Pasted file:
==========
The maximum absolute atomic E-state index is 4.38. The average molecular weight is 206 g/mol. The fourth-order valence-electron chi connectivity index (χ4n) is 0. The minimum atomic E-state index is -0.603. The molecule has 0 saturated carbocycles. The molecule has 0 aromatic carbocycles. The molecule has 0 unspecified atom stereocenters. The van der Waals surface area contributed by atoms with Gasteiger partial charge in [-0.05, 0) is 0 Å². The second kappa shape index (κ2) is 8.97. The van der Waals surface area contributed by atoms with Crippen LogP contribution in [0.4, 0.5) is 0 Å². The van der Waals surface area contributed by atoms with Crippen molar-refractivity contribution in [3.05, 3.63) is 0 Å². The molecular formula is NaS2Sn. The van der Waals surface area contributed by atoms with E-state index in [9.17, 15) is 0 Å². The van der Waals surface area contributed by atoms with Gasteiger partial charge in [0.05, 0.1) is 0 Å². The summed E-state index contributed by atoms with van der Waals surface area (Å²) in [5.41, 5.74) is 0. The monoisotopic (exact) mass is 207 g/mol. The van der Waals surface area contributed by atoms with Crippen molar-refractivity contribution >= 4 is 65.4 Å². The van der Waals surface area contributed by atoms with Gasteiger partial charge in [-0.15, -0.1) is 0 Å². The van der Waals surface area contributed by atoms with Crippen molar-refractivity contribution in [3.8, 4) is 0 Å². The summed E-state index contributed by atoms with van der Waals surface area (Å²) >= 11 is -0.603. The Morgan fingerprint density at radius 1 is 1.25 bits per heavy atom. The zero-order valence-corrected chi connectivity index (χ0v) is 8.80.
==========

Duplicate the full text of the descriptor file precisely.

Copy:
The maximum absolute atomic E-state index is 4.38. The average molecular weight is 206 g/mol. The fourth-order valence-electron chi connectivity index (χ4n) is 0. The minimum atomic E-state index is -0.603. The molecule has 0 saturated carbocycles. The molecule has 0 aromatic carbocycles. The molecule has 0 unspecified atom stereocenters. The van der Waals surface area contributed by atoms with Gasteiger partial charge in [-0.05, 0) is 0 Å². The second kappa shape index (κ2) is 8.97. The van der Waals surface area contributed by atoms with Crippen LogP contribution in [0.4, 0.5) is 0 Å². The van der Waals surface area contributed by atoms with Crippen molar-refractivity contribution in [3.05, 3.63) is 0 Å². The molecular formula is NaS2Sn. The van der Waals surface area contributed by atoms with E-state index in [9.17, 15) is 0 Å². The van der Waals surface area contributed by atoms with Gasteiger partial charge in [0.05, 0.1) is 0 Å². The summed E-state index contributed by atoms with van der Waals surface area (Å²) in [5.41, 5.74) is 0. The monoisotopic (exact) mass is 207 g/mol. The van der Waals surface area contributed by atoms with Crippen molar-refractivity contribution >= 4 is 65.4 Å². The van der Waals surface area contributed by atoms with Gasteiger partial charge in [-0.15, -0.1) is 0 Å². The van der Waals surface area contributed by atoms with Crippen molar-refractivity contribution in [3.8, 4) is 0 Å². The summed E-state index contributed by atoms with van der Waals surface area (Å²) >= 11 is -0.603. The Morgan fingerprint density at radius 1 is 1.25 bits per heavy atom. The zero-order valence-corrected chi connectivity index (χ0v) is 8.80.